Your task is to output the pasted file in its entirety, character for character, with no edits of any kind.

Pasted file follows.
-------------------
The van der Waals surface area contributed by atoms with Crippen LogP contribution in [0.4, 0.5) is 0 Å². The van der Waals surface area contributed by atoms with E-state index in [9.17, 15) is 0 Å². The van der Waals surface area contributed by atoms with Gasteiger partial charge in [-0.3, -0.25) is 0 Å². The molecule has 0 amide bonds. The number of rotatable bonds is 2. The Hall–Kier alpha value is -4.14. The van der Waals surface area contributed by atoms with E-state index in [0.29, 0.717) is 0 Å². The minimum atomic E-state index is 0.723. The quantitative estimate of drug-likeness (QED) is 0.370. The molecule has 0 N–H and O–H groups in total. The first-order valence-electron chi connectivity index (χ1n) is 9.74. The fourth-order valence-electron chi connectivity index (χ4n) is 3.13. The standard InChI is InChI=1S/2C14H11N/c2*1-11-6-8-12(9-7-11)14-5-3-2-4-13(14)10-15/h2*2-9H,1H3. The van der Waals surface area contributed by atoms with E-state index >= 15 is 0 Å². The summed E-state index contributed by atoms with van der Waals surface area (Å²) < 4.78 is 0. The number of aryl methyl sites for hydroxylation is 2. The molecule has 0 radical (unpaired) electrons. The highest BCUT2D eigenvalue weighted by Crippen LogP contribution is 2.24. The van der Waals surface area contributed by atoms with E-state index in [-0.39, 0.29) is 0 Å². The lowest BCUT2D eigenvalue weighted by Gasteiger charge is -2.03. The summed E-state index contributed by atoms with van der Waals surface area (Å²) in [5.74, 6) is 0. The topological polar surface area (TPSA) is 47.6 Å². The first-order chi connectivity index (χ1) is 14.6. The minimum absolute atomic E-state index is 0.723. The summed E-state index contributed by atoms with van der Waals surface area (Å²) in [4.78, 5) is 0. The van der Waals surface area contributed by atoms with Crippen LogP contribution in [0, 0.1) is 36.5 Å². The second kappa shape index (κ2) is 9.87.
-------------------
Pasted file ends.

The van der Waals surface area contributed by atoms with Crippen LogP contribution in [0.4, 0.5) is 0 Å². The van der Waals surface area contributed by atoms with E-state index in [9.17, 15) is 0 Å². The van der Waals surface area contributed by atoms with Gasteiger partial charge in [-0.3, -0.25) is 0 Å². The molecule has 0 amide bonds. The number of rotatable bonds is 2. The Hall–Kier alpha value is -4.14. The van der Waals surface area contributed by atoms with E-state index in [0.29, 0.717) is 0 Å². The minimum atomic E-state index is 0.723. The quantitative estimate of drug-likeness (QED) is 0.370. The molecule has 0 N–H and O–H groups in total. The first-order valence-electron chi connectivity index (χ1n) is 9.74. The fourth-order valence-electron chi connectivity index (χ4n) is 3.13. The standard InChI is InChI=1S/2C14H11N/c2*1-11-6-8-12(9-7-11)14-5-3-2-4-13(14)10-15/h2*2-9H,1H3. The van der Waals surface area contributed by atoms with E-state index >= 15 is 0 Å². The summed E-state index contributed by atoms with van der Waals surface area (Å²) < 4.78 is 0. The number of aryl methyl sites for hydroxylation is 2. The molecule has 0 radical (unpaired) electrons. The highest BCUT2D eigenvalue weighted by Crippen LogP contribution is 2.24. The van der Waals surface area contributed by atoms with E-state index in [-0.39, 0.29) is 0 Å². The lowest BCUT2D eigenvalue weighted by Gasteiger charge is -2.03. The summed E-state index contributed by atoms with van der Waals surface area (Å²) in [5.74, 6) is 0. The topological polar surface area (TPSA) is 47.6 Å². The first-order chi connectivity index (χ1) is 14.6. The minimum absolute atomic E-state index is 0.723. The summed E-state index contributed by atoms with van der Waals surface area (Å²) in [4.78, 5) is 0. The van der Waals surface area contributed by atoms with Crippen LogP contribution in [0, 0.1) is 36.5 Å². The second kappa shape index (κ2) is 9.87.